“Technological advances will disrupt the way we live and work and interact. There will be shifts in relative power between nations and the international rules-based order will continue to be challenged by some nations seeking short-term gain.”
She said Australia would step up support for “our neighbourhood, where we have distinct responsibilities” and resist the “false hope of protectionism and isolationism”.
In signalling a more activist role for Australia in the Indo-Pacific, the prime minister said that, in the past, “we could safely assume that the world worked in a way that suited Australia”.
“Now power is shifting and the rules and institutions are under challenge.”
Malcolm Turnbull said the world was experiencing unprecedented prosperity and opportunity “but the liberal, rules-based order that underpins it all is under greater stress than at any time since its creation in the 1940s”.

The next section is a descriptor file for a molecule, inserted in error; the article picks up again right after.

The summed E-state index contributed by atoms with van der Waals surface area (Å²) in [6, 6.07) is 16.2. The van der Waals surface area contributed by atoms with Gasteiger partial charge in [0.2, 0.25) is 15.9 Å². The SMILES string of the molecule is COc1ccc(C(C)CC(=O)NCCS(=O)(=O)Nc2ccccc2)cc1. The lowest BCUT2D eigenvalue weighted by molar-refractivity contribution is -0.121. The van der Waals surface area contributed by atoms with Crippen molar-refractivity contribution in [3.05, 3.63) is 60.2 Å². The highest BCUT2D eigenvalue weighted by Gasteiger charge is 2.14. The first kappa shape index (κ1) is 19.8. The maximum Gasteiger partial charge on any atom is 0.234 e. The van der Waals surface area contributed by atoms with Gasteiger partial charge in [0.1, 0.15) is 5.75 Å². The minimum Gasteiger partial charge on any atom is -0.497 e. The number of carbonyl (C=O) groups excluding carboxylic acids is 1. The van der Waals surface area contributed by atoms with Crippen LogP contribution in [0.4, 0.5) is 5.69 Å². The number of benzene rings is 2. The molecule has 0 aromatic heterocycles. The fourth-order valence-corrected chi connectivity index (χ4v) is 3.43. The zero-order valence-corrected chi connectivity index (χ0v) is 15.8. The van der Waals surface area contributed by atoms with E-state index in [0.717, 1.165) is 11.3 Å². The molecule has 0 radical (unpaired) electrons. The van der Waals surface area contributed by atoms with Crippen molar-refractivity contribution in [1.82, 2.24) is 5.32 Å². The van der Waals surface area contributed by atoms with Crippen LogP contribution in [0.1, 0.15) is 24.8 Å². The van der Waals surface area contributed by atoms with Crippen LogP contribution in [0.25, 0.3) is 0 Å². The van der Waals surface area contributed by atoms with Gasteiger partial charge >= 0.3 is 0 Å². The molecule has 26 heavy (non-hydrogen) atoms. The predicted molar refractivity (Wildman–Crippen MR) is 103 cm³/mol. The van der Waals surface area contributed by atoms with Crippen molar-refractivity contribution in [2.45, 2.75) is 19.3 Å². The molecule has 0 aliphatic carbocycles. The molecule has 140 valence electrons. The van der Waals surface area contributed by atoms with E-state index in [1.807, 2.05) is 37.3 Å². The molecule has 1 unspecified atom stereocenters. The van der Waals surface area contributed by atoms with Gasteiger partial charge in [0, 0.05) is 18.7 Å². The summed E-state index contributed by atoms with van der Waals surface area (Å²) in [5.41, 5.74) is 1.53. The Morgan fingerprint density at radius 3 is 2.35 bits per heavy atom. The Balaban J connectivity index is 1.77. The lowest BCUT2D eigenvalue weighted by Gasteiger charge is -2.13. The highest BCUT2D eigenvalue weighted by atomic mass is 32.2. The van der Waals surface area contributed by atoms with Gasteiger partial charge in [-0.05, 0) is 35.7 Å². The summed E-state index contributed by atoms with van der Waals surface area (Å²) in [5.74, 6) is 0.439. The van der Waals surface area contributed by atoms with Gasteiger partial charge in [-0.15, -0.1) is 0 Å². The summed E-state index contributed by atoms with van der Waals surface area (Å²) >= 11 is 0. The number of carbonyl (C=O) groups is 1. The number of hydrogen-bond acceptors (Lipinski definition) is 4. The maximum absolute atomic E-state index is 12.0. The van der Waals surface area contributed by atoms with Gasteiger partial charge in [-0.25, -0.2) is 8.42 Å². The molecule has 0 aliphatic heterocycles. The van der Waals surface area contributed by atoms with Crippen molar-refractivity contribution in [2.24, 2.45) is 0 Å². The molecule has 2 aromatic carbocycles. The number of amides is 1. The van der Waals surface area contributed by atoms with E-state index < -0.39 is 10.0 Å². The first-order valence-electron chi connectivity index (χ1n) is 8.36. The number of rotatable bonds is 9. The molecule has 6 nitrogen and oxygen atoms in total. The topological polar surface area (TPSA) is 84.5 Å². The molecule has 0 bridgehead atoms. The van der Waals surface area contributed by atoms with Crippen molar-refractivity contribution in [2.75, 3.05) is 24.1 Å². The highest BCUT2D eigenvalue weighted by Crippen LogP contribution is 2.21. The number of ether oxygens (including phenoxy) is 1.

He noted that Australia had entered a period where its dominant security partner, the United States, was not its dominant trading partner, China. “We must see this as an opportunity, not as a risk,” he said.
The prime minister said the white paper provided “a framework for securing our own future, while sharing the burden of collective leadership with trusted partners and friends”.
Turnbull said Australia had no intention of degrading the postwar alliance with the US but the contemporary climate meant “pursuing our interests as much in San Francisco as in Shanghai, and always on our own terms”.
“Our alliance with the United States reflects a deep alignment of interests and values, while never being a straitjacket for Australian policymaking,” the prime minister said. “Our friendship and partnership with China enriches our economy and society, while not preventing us from vigorously advancing our own interests.”
Turnbull said the US would remain a significant presence in the region, “leaving aside one administration or one president”, because it was “manifestly in America’s long-term national interest today, tomorrow and as it has always been”.